ESMA proposes changes to MiFID II inducements and costs and charges disclosure regimes

On 1 April 2019 the European Securities and Markets Authority (ESMA) published its final report to the European Commission (EC) setting out its technical advice on the impact of the inducements and costs and charges disclosure requirements under MiFID II (Directive 2014/65/EU).

ESMA expresses some concerns over the efficacy of the current inducements disclosure regime and proposes some changes designed to improve clients’ understanding of inducements. ESMA considers but rejects certain more fundamental changes, including the introduction of a more general inducements ban and the creation of a new sub-category of sophisticated retail clients.

ESMA finds that the costs and charges disclosure regime generally works well and helps investors make informed investment decisions, but recommends that certain requirements should be scaled back for eligible counterparties and professional clients.

Disclosure requirements for inducements under Article 24(9) MiFID II:

Overall, ESMA finds that the impact of the MiFID II inducement disclosure rules has not been as positive as expected and has not facilitated the development of independent investment advice (with clients remaining reluctant to pay separately for such advice).

In terms of specific changes proposed, ESMA recommends that the EC take the following steps to improve client understanding of inducements:

  • clarify that the ex-ante and ex-post disclosures (where applicable) should always be made on an ISIN-by-ISIN basis;
  • introduce the obligation to include a simple, consistent explanation of the meaning of “inducements” (for instance, third-party payments) in all inducements disclosures; and
  • strengthen the MiFID II requirements around quality enhancing services by requiring firms to notify clients of the specific services the firm could be benefitting from (but reject the introduction of a closed list of quality enhancing services without further market impact assessment).

Other key areas considered by ESMA in the report are as follows:

  • A complete ban on inducements for all MiFID investment services was considered but not recommended at present. Instead, ESMA recommends that the EC assesses the potential impact of a ban and possible mitigating measures, including by consideration of more extensive inducements bans introduced in the UK and the Netherlands.
  • It is not appropriate for a new category of clients (“sophisticated retail clients”) to be created for the purposes of the inducements regime.
  • Placing agent fees or underwriting fees should only be disclosed where the firm also, respectively, provides an investment service to the investor buying the financial instruments it is placing, or sells the financial instruments issued to investors in addition to underwriting.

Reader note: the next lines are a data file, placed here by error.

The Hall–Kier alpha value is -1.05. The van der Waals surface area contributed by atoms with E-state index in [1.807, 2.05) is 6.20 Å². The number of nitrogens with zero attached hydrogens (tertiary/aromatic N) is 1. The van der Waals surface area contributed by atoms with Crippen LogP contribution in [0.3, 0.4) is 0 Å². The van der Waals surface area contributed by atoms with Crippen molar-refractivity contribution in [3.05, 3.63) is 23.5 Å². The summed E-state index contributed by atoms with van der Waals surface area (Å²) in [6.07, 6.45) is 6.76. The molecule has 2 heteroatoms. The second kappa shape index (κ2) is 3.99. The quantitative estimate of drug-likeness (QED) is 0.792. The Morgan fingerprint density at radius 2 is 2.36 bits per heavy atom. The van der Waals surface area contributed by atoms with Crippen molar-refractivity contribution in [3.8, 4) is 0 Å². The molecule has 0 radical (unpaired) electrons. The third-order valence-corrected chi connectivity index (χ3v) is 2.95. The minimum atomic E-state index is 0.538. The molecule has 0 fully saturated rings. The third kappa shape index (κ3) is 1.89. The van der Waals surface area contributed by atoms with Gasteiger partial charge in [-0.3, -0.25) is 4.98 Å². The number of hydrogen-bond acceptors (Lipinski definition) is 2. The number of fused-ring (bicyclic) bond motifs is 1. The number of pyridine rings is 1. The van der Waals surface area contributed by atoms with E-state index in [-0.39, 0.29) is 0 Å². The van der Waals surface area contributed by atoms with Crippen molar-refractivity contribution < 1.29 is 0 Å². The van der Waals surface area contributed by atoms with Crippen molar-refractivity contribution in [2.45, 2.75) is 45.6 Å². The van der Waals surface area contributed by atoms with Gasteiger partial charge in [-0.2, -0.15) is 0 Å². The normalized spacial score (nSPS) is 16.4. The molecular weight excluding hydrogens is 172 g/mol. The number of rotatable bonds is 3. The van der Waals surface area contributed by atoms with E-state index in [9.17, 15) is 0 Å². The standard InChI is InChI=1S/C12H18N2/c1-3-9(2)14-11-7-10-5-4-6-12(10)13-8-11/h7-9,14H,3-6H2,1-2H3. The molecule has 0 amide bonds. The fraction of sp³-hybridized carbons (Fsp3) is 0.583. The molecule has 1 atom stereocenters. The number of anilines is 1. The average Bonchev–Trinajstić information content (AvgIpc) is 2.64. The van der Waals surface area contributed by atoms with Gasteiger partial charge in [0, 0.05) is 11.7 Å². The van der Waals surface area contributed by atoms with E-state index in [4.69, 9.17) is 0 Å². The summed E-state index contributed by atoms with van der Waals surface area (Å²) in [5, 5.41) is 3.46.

• For level playing field reasons, the disclosure requirements should be extended beyond MiFID financial instruments to capture comparable investment products (in particular certain insurance products).
  • Further analysis of potential measures to tackle investor protection issues arising in bank-led closed-distribution models is recommended.

Costs and charges disclosure requirements under Article 24(4) MiFID II:

On costs and charges, ESMA is of the view that the disclosure regime generally works well, and helps investors make informed investment decisions. The main change recommended by ESMA is the reduction of mandatory disclosures for eligible counterparties and professional clients, as follows:

  • Eligible counterparties should be allowed to opt out of the entire costs and charges disclosure regime, and the obligation to provide the illustration of the impact of costs on return should never apply.
  • Professional clients should be given flexibility to opt out of the costs and charges regime entirely for investment services other than portfolio management and investment advice.
  • For retail clients or professional clients receiving portfolio management and investment advice services, the existing regime should continue to apply (subject to recommended clarifications).
  • ESMA once again rejects the creation of a sub-category of retail clients for “sophisticated retail clients”, as described above.

With regard to the current regime, ESMA believes this has proven effective so should remain in place, subject to certain recommended amendments:

  • Certain ESMA Q&As should be incorporated into the MiFID II Delegated Regulation (2017/565/EU) to foster convergence across member states.
  • Ex-post disclosures should show both total costs and costs on an ISIN-by-ISIN basis (but with more optionality for portfolio management clients). Implicit costs should be included.